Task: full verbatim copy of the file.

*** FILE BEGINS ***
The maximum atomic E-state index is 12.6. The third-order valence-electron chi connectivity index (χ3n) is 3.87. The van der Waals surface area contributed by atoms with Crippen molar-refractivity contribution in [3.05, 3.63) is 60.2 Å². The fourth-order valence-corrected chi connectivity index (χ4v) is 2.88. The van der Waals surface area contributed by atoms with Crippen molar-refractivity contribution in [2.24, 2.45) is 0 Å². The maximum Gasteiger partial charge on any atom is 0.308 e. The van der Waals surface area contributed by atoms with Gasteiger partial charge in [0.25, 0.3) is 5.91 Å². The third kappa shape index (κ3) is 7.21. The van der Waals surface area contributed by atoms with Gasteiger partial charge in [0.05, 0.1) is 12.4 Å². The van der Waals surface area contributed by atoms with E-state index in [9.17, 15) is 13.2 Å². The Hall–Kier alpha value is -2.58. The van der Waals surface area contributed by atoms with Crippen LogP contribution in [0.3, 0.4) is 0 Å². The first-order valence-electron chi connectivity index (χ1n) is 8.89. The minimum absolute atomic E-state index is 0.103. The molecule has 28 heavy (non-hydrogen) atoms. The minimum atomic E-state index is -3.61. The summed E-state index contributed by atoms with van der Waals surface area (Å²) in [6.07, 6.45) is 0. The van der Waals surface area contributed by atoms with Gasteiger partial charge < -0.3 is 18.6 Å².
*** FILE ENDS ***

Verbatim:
The maximum atomic E-state index is 12.6. The third-order valence-electron chi connectivity index (χ3n) is 3.87. The van der Waals surface area contributed by atoms with Crippen molar-refractivity contribution in [3.05, 3.63) is 60.2 Å². The fourth-order valence-corrected chi connectivity index (χ4v) is 2.88. The van der Waals surface area contributed by atoms with Crippen molar-refractivity contribution in [2.24, 2.45) is 0 Å². The maximum Gasteiger partial charge on any atom is 0.308 e. The van der Waals surface area contributed by atoms with Gasteiger partial charge in [0.25, 0.3) is 5.91 Å². The third kappa shape index (κ3) is 7.21. The van der Waals surface area contributed by atoms with Gasteiger partial charge in [0.05, 0.1) is 12.4 Å². The van der Waals surface area contributed by atoms with E-state index in [9.17, 15) is 13.2 Å². The Hall–Kier alpha value is -2.58. The van der Waals surface area contributed by atoms with Crippen LogP contribution in [0.3, 0.4) is 0 Å². The first-order valence-electron chi connectivity index (χ1n) is 8.89. The minimum absolute atomic E-state index is 0.103. The molecule has 28 heavy (non-hydrogen) atoms. The minimum atomic E-state index is -3.61. The summed E-state index contributed by atoms with van der Waals surface area (Å²) in [6.07, 6.45) is 0. The van der Waals surface area contributed by atoms with Gasteiger partial charge < -0.3 is 18.6 Å².